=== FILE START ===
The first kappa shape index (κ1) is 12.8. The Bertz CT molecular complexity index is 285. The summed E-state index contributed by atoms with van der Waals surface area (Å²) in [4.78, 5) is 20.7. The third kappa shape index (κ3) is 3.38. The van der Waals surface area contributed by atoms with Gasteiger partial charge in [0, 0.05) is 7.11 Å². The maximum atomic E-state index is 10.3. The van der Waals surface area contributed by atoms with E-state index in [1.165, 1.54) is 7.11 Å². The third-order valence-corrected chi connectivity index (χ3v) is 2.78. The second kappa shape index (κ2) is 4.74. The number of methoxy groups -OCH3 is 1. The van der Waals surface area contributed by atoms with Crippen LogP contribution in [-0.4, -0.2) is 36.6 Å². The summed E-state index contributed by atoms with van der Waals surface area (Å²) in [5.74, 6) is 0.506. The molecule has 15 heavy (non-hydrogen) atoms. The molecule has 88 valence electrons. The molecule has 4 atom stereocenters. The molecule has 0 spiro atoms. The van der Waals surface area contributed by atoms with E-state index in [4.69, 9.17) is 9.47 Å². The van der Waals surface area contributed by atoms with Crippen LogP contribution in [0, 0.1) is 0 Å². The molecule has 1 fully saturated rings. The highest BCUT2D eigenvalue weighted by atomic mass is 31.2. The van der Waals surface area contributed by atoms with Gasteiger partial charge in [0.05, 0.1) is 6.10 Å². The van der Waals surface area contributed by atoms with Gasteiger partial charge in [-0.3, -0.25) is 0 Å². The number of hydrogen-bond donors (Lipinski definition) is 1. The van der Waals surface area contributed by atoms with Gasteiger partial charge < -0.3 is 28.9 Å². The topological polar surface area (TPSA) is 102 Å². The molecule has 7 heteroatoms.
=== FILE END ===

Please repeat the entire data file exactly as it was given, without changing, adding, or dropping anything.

The first kappa shape index (κ1) is 12.8. The Bertz CT molecular complexity index is 285. The summed E-state index contributed by atoms with van der Waals surface area (Å²) in [4.78, 5) is 20.7. The third kappa shape index (κ3) is 3.38. The van der Waals surface area contributed by atoms with Gasteiger partial charge in [0, 0.05) is 7.11 Å². The maximum atomic E-state index is 10.3. The van der Waals surface area contributed by atoms with E-state index in [1.165, 1.54) is 7.11 Å². The third-order valence-corrected chi connectivity index (χ3v) is 2.78. The second kappa shape index (κ2) is 4.74. The number of methoxy groups -OCH3 is 1. The van der Waals surface area contributed by atoms with Crippen LogP contribution in [-0.4, -0.2) is 36.6 Å². The summed E-state index contributed by atoms with van der Waals surface area (Å²) in [5.74, 6) is 0.506. The molecule has 15 heavy (non-hydrogen) atoms. The molecule has 88 valence electrons. The molecule has 4 atom stereocenters. The molecule has 0 spiro atoms. The van der Waals surface area contributed by atoms with E-state index in [4.69, 9.17) is 9.47 Å². The van der Waals surface area contributed by atoms with Crippen LogP contribution in [0, 0.1) is 0 Å². The molecule has 1 fully saturated rings. The highest BCUT2D eigenvalue weighted by atomic mass is 31.2. The van der Waals surface area contributed by atoms with Gasteiger partial charge in [0.05, 0.1) is 6.10 Å². The van der Waals surface area contributed by atoms with Gasteiger partial charge in [-0.3, -0.25) is 0 Å². The number of hydrogen-bond donors (Lipinski definition) is 1. The van der Waals surface area contributed by atoms with Gasteiger partial charge < -0.3 is 28.9 Å². The topological polar surface area (TPSA) is 102 Å². The molecule has 7 heteroatoms.